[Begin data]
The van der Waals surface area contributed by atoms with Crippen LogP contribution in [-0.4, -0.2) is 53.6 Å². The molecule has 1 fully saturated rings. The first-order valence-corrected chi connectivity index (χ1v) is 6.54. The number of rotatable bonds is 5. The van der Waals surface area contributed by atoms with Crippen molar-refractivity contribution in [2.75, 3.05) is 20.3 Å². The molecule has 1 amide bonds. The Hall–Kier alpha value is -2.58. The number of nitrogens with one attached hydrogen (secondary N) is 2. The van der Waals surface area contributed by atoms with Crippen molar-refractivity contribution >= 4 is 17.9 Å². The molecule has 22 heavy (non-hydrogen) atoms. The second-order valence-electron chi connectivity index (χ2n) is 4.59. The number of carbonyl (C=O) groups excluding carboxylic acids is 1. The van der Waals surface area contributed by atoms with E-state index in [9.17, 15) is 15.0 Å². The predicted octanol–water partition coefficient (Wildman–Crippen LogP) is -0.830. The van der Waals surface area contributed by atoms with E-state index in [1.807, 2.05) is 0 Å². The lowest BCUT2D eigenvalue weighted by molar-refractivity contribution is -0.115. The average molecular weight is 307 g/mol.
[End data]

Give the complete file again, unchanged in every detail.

The van der Waals surface area contributed by atoms with Crippen LogP contribution in [-0.4, -0.2) is 53.6 Å². The molecule has 1 fully saturated rings. The first-order valence-corrected chi connectivity index (χ1v) is 6.54. The number of rotatable bonds is 5. The van der Waals surface area contributed by atoms with Crippen molar-refractivity contribution in [2.75, 3.05) is 20.3 Å². The molecule has 1 amide bonds. The Hall–Kier alpha value is -2.58. The number of nitrogens with one attached hydrogen (secondary N) is 2. The van der Waals surface area contributed by atoms with Crippen molar-refractivity contribution >= 4 is 17.9 Å². The molecule has 22 heavy (non-hydrogen) atoms. The second-order valence-electron chi connectivity index (χ2n) is 4.59. The number of carbonyl (C=O) groups excluding carboxylic acids is 1. The van der Waals surface area contributed by atoms with E-state index in [9.17, 15) is 15.0 Å². The predicted octanol–water partition coefficient (Wildman–Crippen LogP) is -0.830. The van der Waals surface area contributed by atoms with E-state index in [1.807, 2.05) is 0 Å². The lowest BCUT2D eigenvalue weighted by molar-refractivity contribution is -0.115. The average molecular weight is 307 g/mol.